Education Secretary William J. Bennett told a Senate panel yesterday that his proposed changes in the nation's bilingual education law would give local school districts more flexibility, but Hispanic leaders and bilingual advocates roundly criticized his plan as "a prescription for disaster."
The two-hour hearing was marked by the rhetoric on both sides, with Bennett calling current bilingual laws "heavy-handed" and a former Puerto Rican immigrant challenging the secretary to "study Japanese for six months, and then study philosophy -- his discipline -- in Japanese."
Opponents have accused the Reagan administration of using the proposed changes in the bilingual law as a front for dismantling the program -- a charge Bennett hotly denied.
"This is untrue," Bennett said. "In this time of tight financial restraint, we have maintained funding for bilingual education at its current level."
But Raul Yzaguirre, president of the National Council of La Raza, said, "The real purpose . . . is to reduce federal funds for bilingual education."
He said the changes would give Bennett "sweeping and unprecedented authority to pick and choose" among the various methods to be funded, and he accused Bennett of being anti-bilingual because of his appointments of some outspoken opponents of bilingualism to a department advisory panel.
Norma Cantu, education director for the Mexican American Legal Defense and Education Fund, warned that local school districts could not be trusted. "There is already a great amount of flexibility and with that a great amount of abuse of the rights of minority language children," she said.
The debate is over the "transitional bilingual" method of teaching English to foreign language children. Under law, at least 75 percent of federal bilingual grants must be spent on the transitional method, and only 4 percent can be spent on alternative methods, with the remainder going for administrative costs.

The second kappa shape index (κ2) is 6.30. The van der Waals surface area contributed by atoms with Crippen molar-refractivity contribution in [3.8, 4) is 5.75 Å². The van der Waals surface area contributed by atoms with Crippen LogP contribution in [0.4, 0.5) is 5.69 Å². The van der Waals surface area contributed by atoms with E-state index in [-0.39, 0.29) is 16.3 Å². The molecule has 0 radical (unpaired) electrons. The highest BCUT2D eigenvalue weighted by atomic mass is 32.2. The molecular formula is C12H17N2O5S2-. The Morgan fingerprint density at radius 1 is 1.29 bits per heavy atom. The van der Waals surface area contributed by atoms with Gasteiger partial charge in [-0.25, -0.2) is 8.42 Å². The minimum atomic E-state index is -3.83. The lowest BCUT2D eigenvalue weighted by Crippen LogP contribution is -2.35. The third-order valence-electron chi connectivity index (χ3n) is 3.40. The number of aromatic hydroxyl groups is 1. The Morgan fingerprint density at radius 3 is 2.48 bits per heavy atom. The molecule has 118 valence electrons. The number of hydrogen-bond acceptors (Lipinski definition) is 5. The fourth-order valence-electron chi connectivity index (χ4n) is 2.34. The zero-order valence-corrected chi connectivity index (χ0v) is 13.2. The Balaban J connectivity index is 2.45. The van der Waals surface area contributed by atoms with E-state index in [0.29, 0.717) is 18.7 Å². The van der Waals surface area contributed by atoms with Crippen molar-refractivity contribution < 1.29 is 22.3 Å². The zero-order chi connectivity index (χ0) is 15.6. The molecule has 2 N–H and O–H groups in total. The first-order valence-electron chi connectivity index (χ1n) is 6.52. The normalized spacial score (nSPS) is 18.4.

Bennett's proposal would remove those restrictions and allow localities to use federal money for any bilingual method they deem appropriate. The proposal has generated outcries from bilingual proponents, and praise from some local governments and from supporters of an "English-first" strategy of educating foreign children.
Research is inconclusive in determining which method is most effective, according to experts. Transitional bilingual education means essentially that children take English classes but also take their regular subject matter in their native languages. Other methods include immersion, in which teachers speak only English in all classes, and ESL (English as a Second Language) where children take intensive English classes first, before beginning their other subjects.
"Federal bilingual policy is characterized by its exceptional prescriptiveness . . . ," Bennett said. "And to this date, there is indeed no evidence of the superiority of the prescribed method -- transitional bilingual education."
The hearings were conducted by Sen. Dan Quayle (R-Ind.), who introduced a bill to remove the cap on the amount of federal money that can be used for alternative methods.